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Major new insights into the treatment of psoriatic arthritis (PsA) dominated the headlines during the past year, with a head-to-head trial comparing interleukin (IL)-17A inhibition with tumor necrosis factor (TNF) blockade, another study considering whether methotrexate can improve outcomes with anti-TNF therapy in PsA, and an investigation into the effects of biologic therapy on bone.
These brief summaries highlight some of the important stories about PsA that MedPage Today has covered this year.
In an ongoing open-label study comparing ixekizumab (Taltz) with adalimumab (Humira), more patients with PsA who had been randomized to ixekizumab achieved both a 50% improvement on the joint symptom criteria of the American College of Rheumatology (ACR50) plus a 100% clearing on the Psoriasis Area and Severity Index (PASI100; 36% vs 27.9%) at week 24. That represented a treatment difference of 8.1% (95% CI 0.5-15.8, P=0.036) favoring the IL-17A inhibitor ixekizumab. The authors wrote, "Improvements in both joint and skin disease are necessary to achieve optimal improvement in health-related quality of life in patients with PsA, an important indicator of treatment success." The study enrolled 566 patients and is scheduled to continue to 52 weeks.
A second study evaluating IL-17A blockade with secukinumab (Cosentyx) among 177 patients with refractory PsA -- including some who had previously been given multiple courses of biologics -- found rates of remission or low disease activity in almost half by 6 months. A total of 77% had previously tried methotrexate, and two-thirds had previously used at least one other biologic, according to a presentation at the annual congress of the European League Against Rheumatism in Madrid.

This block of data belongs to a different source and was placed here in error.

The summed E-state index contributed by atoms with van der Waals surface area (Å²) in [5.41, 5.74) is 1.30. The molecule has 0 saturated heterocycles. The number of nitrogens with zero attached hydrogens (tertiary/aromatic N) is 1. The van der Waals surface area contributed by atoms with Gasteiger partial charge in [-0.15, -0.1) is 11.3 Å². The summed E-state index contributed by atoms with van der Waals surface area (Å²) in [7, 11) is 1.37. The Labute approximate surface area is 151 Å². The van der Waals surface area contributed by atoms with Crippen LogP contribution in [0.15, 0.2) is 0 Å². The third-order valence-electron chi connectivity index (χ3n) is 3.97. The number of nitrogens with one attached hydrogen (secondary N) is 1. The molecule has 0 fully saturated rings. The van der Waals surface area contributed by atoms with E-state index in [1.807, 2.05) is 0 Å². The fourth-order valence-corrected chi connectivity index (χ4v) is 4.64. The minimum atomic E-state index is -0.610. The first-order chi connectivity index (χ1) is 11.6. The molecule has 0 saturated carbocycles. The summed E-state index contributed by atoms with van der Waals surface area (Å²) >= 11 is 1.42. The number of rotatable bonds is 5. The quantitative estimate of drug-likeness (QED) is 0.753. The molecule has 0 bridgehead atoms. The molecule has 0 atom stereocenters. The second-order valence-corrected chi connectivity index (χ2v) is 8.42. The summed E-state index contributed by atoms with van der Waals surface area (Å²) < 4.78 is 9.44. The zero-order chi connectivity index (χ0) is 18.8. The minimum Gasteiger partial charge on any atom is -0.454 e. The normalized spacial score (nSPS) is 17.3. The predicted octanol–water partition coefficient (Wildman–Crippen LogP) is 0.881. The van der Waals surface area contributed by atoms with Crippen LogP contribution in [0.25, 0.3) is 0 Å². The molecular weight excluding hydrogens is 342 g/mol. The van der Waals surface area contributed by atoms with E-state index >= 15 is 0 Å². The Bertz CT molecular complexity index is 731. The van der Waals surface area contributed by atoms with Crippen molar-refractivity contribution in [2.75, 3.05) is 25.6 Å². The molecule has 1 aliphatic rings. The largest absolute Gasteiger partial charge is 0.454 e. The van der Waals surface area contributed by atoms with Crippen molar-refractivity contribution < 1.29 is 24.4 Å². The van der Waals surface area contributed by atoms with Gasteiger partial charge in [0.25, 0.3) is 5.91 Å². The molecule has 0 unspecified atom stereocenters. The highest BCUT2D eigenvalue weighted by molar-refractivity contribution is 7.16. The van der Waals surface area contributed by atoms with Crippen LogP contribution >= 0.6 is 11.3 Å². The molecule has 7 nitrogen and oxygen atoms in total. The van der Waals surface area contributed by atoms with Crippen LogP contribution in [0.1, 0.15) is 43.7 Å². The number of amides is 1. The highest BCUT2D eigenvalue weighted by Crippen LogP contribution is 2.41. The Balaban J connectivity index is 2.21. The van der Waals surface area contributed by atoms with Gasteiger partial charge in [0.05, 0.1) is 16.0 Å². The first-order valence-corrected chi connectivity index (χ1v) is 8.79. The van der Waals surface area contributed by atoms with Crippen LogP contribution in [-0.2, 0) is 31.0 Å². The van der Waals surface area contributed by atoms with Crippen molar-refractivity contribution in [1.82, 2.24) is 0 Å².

In another placebo-controlled study that included more than 200 patients, the monoclonal antibody bimekizumab, which targets IL-17A and 17F, also showed success for both skin and joint outcomes. By week 48, more than 60% of patients showed ACR50 responses and 85% of patients had PASI90 responses, results that were "astonishing," one expert commented following the presentation at the annual meeting of the American College of Rheumatology in Chicago.
Treatment of early PsA with etanercept (Enbrel) was more effective than methotrexate, regardless of whether the biologic was used alone or in combination with methotrexate, which is not approved as a treatment for PsA but is widely used. In a study that included 851 patients from 17 countries, 60.9% of patients receiving etanercept monotherapy had achieved an ACR20 response at week 24, as had 65% of those given the combination, compared with 50.7% of those randomized to methotrexate alone, which were statistically significant differences. In rheumatoid arthritis, the combination therapy has demonstrated clear advantages, but this study found no advantage over the biologic alone.
And in another study, initiation of another TNF inhibitor (golimumab; Simponi) early in the course of PsA led to a doubling of the remission rate at week 22 (81% vs 42%). Unlike in rheumatoid arthritis, where an aggressive, treat-to-target approach has become standard of care, treatment of PsA has continued to rely on the older step-up model, starting with nonsteroidal anti-inflammatory drugs and nonbiologic disease-modifying antirheumatic drugs (DMARDs) such as methotrexate.
An additional benefit of the use of biologics in PsA was the salutary effects on bone. In a cross-sectional study of 165 patients with PsA, higher bone mass and increased bone strength were observed in those receiving biologics compared with those given methotrexate or no DMARDs, despite their having longer disease duration and greater corticosteroid exposure.
In the prospective Cardiovascular in Rheumatology project, 21% of patients with PsA or ankylosing spondylitis had more than one comorbidity such as hypertension, hypercholesterolemia, and obesity. Only among the PsA group, however, was the comorbidity burden independently linked with worse physical function.
Obesity was the subject of another trial that evaluated a short-term, very low energy diet among patients whose baseline body mass index was 35.2. During a period of 6 months, patients receiving a restrictive diet that included 640 kcal/day lost an average 18.6% of their body weight, and disease activity measures improved significantly in those with major weight loss. "The study supports the hypothesis that obesity is involved in the pathophysiology of PsA," the investigators commented.
Additional PsA coverage includes the following: